The UK faces its most severe budget squeeze since the 1980s amid a “budget emergency” caused by the “biggest economic crisis since the Great Depression,” the Office for Budget Responsibility (OBR) said.
“The Government’s current forecast for net borrowing will be £5.4bn in 2021-22, which is £2bn higher than the previous year’s forecast,” the OBR said in a report.
“This is due to the combination of higher public sector borrowing, higher public debt, and higher inflation and wage growth.”
The Budget Emergency Act 2016 is also likely to increase public debt to £3.9tn by 2023-24, which will be higher than at any time since the recession,” the report added.
The OBR report came as a report from the UK’s independent think-tank, the Resolution Foundation, said a further £1.5bn would be needed to cover public sector spending and other spending cuts to reduce the deficit to 2.9 per cent of GDP by 2021-21.
The OBR’s forecasts have been in place since the start of the year and show that the UK is set to miss its inflation target for 2019-20 by 2.3 per cent, despite the fact that inflation has fallen by 2 per cent. “
It is essential that we remain focused on our primary fiscal objectives of reducing the budget deficit and improving the finances of the UK Government,” said OBR chief economist Martin Beck.
The OBR’s forecasts have been in place since the start of the year and show that the UK is set to miss its inflation target for 2019-20 by 2.3 per cent, despite the fact that inflation has fallen by 2 per cent.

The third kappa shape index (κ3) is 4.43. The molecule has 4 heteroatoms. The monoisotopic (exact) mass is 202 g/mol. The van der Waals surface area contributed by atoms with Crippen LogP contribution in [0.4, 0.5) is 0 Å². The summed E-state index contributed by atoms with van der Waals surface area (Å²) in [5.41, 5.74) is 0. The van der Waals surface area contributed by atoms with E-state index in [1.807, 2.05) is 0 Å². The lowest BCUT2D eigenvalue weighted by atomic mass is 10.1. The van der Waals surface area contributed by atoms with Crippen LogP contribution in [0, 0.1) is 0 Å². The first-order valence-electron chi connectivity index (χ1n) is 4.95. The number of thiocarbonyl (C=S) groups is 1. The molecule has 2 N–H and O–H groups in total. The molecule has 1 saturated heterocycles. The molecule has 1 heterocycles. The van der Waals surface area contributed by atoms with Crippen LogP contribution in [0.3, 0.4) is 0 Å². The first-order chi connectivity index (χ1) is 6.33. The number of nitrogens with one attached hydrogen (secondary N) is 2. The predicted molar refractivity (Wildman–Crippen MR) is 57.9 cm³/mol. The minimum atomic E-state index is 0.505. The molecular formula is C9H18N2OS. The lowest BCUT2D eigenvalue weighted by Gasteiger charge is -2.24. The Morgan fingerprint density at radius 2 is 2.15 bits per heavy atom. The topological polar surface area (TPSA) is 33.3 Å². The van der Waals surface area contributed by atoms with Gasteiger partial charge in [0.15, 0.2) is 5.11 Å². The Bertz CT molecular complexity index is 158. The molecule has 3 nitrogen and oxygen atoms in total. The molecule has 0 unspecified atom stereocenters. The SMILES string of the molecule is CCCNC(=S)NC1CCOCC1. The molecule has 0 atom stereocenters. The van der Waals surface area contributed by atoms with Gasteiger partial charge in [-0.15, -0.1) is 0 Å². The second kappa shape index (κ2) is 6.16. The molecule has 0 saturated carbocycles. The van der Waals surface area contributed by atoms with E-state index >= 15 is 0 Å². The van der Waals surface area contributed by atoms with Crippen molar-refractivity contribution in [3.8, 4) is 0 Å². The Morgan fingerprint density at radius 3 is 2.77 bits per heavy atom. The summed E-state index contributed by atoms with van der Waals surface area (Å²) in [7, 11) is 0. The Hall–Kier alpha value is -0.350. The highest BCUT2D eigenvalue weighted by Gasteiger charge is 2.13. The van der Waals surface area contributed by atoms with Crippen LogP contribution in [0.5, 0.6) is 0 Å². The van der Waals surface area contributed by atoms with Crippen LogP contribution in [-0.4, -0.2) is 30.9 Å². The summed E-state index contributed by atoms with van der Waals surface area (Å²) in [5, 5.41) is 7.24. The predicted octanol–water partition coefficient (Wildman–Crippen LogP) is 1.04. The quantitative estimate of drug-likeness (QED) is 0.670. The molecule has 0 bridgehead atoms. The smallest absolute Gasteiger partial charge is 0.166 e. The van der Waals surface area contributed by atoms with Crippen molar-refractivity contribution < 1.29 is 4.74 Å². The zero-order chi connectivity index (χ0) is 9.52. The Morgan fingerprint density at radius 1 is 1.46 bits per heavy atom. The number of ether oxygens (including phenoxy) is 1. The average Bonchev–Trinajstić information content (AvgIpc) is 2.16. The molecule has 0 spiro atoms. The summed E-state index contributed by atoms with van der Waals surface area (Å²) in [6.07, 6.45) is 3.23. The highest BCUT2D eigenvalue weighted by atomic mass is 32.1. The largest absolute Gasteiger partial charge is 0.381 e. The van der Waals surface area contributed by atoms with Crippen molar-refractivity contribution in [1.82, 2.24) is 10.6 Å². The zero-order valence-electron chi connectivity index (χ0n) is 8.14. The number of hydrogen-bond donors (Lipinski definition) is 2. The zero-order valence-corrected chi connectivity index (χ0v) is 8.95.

According to the latest OBR forecasts, public sector public debt will rise to £29.4tn by 2021 and is expected to rise to over £31 trillion by 2026-27.
“The economic crisis has had an adverse impact on the UK economy,” said Tim Bale, chief executive of the Resolution Trust, which campaigns for the economic wellbeing of people in the UK.
He said: “We have seen the biggest rise in the deficit in history.”
This is the third year in a row where we have a budget deficit.
“It has been exacerbated by a sharp increase in public debt in the past three years.”
Our economic situation is getting worse by the day and it will only get worse in the coming years.
This has led to the worst recession since the 1930s.
“Bale added: “It has become increasingly difficult for governments to balance the books without making deep cuts to public services.
“We have now been forced to rely on the generosity of the public purse and a reduction in public spending to keep the economy ticking over.”
With the budget emergency in place, it is impossible for the UK to get its finances in order, let alone be able to deliver on its growth targets.
“The Government is currently in the midst of a “big budget” meeting with a “smaller and smaller budget”.
Under the Budget Emergency Plan 2016, public spending was set to increase by £8.7bn over the next five years to £42.8bn, the biggest increase in five years.
The OMB’s latest forecast shows that spending will continue to fall, with public sector debt set to reach £27.6tn by 2025-26, the lowest in five decades.